# Where does a photon('s energy) originating from the sun's core spend most of its time?

Physics Asked by kutschkem on January 5, 2021

AFAIK the photons inside a star essentially perform a random walk until they leave. Considering these factors:

• closer to the core the curvature of the sphere that seperates "closer to the core" from "further from the core" is higher, so initially a step in the random walk will be more likely to increase the distance from the core than later on, where I am assuming the seperating surface locally get flatter and flatter, and such the probability of "random walk gets closer to core" and "random walk gets closer to star surface" will get increasingly equal.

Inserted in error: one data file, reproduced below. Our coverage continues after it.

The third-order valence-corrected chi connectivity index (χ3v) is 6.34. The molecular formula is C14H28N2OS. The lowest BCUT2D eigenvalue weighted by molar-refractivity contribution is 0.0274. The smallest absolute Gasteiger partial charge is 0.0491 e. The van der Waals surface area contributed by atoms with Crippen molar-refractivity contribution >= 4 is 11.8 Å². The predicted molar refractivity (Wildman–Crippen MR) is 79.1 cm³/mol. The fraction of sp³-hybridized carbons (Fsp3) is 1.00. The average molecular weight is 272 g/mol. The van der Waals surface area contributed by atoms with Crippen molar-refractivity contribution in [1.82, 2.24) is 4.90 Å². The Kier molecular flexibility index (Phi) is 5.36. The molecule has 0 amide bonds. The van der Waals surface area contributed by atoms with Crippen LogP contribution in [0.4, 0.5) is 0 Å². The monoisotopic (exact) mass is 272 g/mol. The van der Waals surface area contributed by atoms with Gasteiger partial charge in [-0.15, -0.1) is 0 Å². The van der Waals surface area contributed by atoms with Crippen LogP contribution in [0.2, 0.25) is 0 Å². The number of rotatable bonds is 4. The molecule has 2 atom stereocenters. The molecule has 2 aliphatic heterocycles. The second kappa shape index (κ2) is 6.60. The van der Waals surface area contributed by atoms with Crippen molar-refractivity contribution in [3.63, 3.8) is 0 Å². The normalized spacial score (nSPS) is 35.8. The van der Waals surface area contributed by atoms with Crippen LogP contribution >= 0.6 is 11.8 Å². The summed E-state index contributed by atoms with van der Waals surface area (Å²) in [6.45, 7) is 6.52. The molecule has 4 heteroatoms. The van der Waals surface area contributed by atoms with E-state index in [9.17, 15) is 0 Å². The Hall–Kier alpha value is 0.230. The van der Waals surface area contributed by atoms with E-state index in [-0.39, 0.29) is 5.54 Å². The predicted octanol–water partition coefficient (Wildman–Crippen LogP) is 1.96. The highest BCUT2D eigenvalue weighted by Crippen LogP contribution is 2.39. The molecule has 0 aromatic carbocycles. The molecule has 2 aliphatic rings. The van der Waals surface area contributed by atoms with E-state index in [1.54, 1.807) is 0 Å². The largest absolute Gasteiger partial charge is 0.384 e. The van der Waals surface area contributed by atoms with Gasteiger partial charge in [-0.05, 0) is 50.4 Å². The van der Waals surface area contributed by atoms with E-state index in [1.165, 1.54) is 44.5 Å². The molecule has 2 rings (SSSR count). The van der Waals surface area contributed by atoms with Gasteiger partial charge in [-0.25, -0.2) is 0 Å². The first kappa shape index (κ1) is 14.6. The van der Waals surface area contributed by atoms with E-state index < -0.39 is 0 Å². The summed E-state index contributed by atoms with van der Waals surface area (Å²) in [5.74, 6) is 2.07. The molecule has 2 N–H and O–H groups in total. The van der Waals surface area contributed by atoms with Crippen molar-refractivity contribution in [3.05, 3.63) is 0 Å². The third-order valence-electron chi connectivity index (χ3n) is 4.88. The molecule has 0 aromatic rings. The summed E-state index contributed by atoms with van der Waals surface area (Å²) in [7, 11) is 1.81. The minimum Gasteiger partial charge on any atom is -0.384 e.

• density closer to the core is higher, so a step in the random walk towards the core will statistically be a little shorter until the photon gets reabsorbed than if the step is towards the surface.

Taking these two together I would guess that there is, or could be, a shell from r1 to 2*r1 (probably somewhere near the core) where photons from the core stay longer during their random walk than in the radius r1. Since the volume grows cubically with distance, it’s probably not hotter in that volume than inside r1.

Is r1 > 0 and if yes, what is it? And does it have any physical implications?